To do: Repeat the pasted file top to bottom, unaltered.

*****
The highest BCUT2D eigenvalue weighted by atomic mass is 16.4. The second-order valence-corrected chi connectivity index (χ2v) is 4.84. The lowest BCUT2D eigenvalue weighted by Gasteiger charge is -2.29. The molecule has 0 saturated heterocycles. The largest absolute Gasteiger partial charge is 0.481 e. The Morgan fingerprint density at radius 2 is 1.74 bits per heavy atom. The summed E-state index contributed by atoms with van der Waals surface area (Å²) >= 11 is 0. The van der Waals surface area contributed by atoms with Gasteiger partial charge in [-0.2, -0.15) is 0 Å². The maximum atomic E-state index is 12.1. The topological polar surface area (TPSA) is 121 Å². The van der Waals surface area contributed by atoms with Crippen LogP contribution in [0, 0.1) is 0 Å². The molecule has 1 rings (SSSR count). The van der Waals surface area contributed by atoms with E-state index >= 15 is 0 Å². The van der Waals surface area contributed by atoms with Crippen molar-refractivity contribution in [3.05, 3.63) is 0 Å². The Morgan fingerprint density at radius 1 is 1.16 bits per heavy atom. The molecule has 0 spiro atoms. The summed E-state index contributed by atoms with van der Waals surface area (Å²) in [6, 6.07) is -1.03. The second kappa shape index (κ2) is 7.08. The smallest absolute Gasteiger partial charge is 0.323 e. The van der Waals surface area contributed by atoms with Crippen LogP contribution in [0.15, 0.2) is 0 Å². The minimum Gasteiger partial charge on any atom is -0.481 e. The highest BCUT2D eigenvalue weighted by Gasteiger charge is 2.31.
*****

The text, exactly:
The highest BCUT2D eigenvalue weighted by atomic mass is 16.4. The second-order valence-corrected chi connectivity index (χ2v) is 4.84. The lowest BCUT2D eigenvalue weighted by Gasteiger charge is -2.29. The molecule has 0 saturated heterocycles. The largest absolute Gasteiger partial charge is 0.481 e. The Morgan fingerprint density at radius 2 is 1.74 bits per heavy atom. The summed E-state index contributed by atoms with van der Waals surface area (Å²) >= 11 is 0. The van der Waals surface area contributed by atoms with Gasteiger partial charge in [-0.2, -0.15) is 0 Å². The maximum atomic E-state index is 12.1. The topological polar surface area (TPSA) is 121 Å². The van der Waals surface area contributed by atoms with Crippen LogP contribution in [0, 0.1) is 0 Å². The molecule has 1 rings (SSSR count). The van der Waals surface area contributed by atoms with E-state index >= 15 is 0 Å². The van der Waals surface area contributed by atoms with Crippen molar-refractivity contribution in [3.05, 3.63) is 0 Å². The Morgan fingerprint density at radius 1 is 1.16 bits per heavy atom. The molecule has 0 spiro atoms. The summed E-state index contributed by atoms with van der Waals surface area (Å²) in [6, 6.07) is -1.03. The second kappa shape index (κ2) is 7.08. The smallest absolute Gasteiger partial charge is 0.323 e. The van der Waals surface area contributed by atoms with Crippen LogP contribution in [0.15, 0.2) is 0 Å². The minimum Gasteiger partial charge on any atom is -0.481 e. The highest BCUT2D eigenvalue weighted by Gasteiger charge is 2.31.